Recently, I watched the People’s Choice Podcast Awards. When the host announced DNA Today as the winner in the Science & Medicine category, my interest was piqued. Then I heard Kira Dineen, the host, mention in her acceptance speech that she had been podcasting for nine years—since high school.
Having listened to her first podcast during a flight, Kira was hooked. A few years later, she wondered to herself, “What if I start a podcast and see how it goes?”
Kira had always been interested in literature and was a fan of Harry Potter and The Hunger Games. She thought: “[Hunger Games] could be the next Harry Potter. I saw creating a podcast as an avenue for people looking to connect with other fans. Our angle was to structure the show in a way that engaged fans. When people asked, “What’s a podcast?” I described it as internet radio show.”
Kira’s first podcast was named Nightlock: A Hunger Games Podcast, which she started in 2011 with a couple of her classmates. They discussed the book series, chapter by chapter, as well as the movie once it was released. Kira felt “It was a fun way to explore podcasting and figure out how everything worked. Back then it was a little harder to do everything by yourself. Today, there are so many ways to start a podcast.”
In Kira’s senior year of high school, she started the DNA Today podcast. “It began as an independent project. Usually, my high school offered a bioethics class once a semester, but they weren’t offering it the semester I wanted it. One of my co-hosts from the Nightlock show joined me to launch a genetics podcast as an independent project to explore various bioethical issues. So the show began with bioethics debates about genetic topics. I always found genetics to be really interesting. And I knew I wanted to do something in genetics, but I didn’t know what a career in genetics looked like. I realized I could do lessons about genetics by interviewing experts and explore different career paths. And once I learned about genetic counseling, I quickly grabbed onto it.”
Kira enrolled at The University of Connecticut to pursue that area of work while continuing podcasting. In her sophomore year, her show was syndicated with WHUS91.7FM, the campus radio station. “I thought if I could do a live radio show, I could later release the recording as a podcast episode. Suddenly, in 2014, I’m live on air! It was very nerve-wracking and different from being able to edit afterward. Anything I said was going to be out there. It was really kind of scary to just jump on air.”
Kira managed to balance her course load with her weekly talk show. One of the exciting benefits of her live radio show was that she found it easier to schedule guests.
Now, six years later, Kira’s show continues to broadcast on the University radio station today, though it is no longer live.
Kira has interviewed many interesting guests over the years. One of her most memorable episodes was the one featuring Henrietta Lacks’ family members.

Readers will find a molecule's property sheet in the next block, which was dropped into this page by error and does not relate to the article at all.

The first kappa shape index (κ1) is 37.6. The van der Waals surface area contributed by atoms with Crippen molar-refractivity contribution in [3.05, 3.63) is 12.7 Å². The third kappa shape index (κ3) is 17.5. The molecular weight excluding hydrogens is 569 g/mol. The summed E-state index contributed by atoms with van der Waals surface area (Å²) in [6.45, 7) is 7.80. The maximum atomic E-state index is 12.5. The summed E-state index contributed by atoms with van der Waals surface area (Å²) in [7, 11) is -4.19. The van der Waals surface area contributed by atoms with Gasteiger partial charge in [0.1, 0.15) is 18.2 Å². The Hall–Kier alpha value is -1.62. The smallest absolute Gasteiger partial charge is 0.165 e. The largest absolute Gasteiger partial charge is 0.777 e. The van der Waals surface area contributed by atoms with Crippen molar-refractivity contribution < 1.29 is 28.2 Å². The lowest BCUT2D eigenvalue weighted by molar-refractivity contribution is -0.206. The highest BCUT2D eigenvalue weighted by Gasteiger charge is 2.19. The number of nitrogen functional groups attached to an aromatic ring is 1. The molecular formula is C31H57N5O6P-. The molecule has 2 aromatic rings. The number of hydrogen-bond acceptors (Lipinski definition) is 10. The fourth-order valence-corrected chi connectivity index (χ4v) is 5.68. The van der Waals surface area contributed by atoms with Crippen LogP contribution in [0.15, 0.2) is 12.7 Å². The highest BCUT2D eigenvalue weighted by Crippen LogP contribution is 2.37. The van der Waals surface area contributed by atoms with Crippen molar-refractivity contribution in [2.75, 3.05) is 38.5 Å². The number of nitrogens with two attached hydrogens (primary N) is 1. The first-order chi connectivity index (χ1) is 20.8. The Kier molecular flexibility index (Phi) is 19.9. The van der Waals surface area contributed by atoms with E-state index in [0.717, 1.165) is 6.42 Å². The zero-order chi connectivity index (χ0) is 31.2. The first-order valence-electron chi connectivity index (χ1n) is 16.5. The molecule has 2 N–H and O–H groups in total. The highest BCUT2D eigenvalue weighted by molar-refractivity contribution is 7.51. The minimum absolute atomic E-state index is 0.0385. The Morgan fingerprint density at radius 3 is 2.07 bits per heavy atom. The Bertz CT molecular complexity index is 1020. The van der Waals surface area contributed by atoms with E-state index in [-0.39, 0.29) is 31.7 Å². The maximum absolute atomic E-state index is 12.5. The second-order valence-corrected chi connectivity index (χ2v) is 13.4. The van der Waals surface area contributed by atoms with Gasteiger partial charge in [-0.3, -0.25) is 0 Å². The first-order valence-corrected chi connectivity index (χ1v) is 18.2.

“Henrietta Lacks was a Black woman who had cells taken from her cancer without her consent. Those cells were then grown in the laboratory, which was a first for scientists. And there have been numerous, honestly, countless scientific advancements that came out of it. The cells are even called ‘HeLa cells,’ from the first two letters of her first and last name.”
In fact, one of Kira’s favorite books is The Immortal Life of Henrietta Lacks by Rebecca Skloot. Kira animatedly explained:
“The book is a merge of science, communication, bioethics, and genetics wrapped into one exciting story. Rebecca spent 10 years researching the information about the Lacks family. And she spoke at the University of Connecticut when I was an undergrad. I briefly met her, and then I was able to interview a couple of Henrietta Lacks’ descendants to discuss the significance of her cells and the impact they had on science. I think that was my first interview that I knew I was going to be starstruck. It was an honor to talk to them.”
As a recent grad school graduate, Kira’s listeners can contact her for information about careers in genetics/DNA. She has also dedicated multiple episodes to answering their questions.
“Grad programs for genetic counseling are competitive, and there’s about a 30% acceptance rate. We try to explore a lot of those topics on the show, so that we can help people with their applications, choosing schools, admissions, and what to expect in grad school. I’ve interviewed over 30 genetic counselors on the show, exploring their specialized areas of interest.”
Recently, Kira began her career as a prenatal genetic counselor. She works with pregnant women and talks with couples about the genetics of their pregnancy to help them make educated decisions.
“The counseling part comes down to being able to connect with patients and have them explore their feelings around certain concepts and what they’re going through. And if they have results that indicate high risk, or abnormal results, we help them process that information, so that they can make the best decision for their families.”
Kira now has a team of three women assisting her with her podcast and managing her social media accounts. She recently started her YouTube Channel, and as she looks toward the future, her dream guests include Francis Collins of the NIH, Bill Nye, Dani Shapiro, and recent Nobel Prize winners Emmanuelle Charpentier and Jennifer Doudna.
It’s Kira’s hope that “We come across as relatable, so anybody can listen to the show. You don’t have to be in genetics, science, or healthcare. We want to make the episodes understandable for anyone listening. Sometimes, if a guest starts getting too technical, I’ll try to break down what he or she is saying. And there’s certainly a couple episodes where we dive deeper into genetics, so some of it might be advanced, but for the most part, the episodes are really for anyone, to educate the public on topics related to genetics.”
December 2020 Issue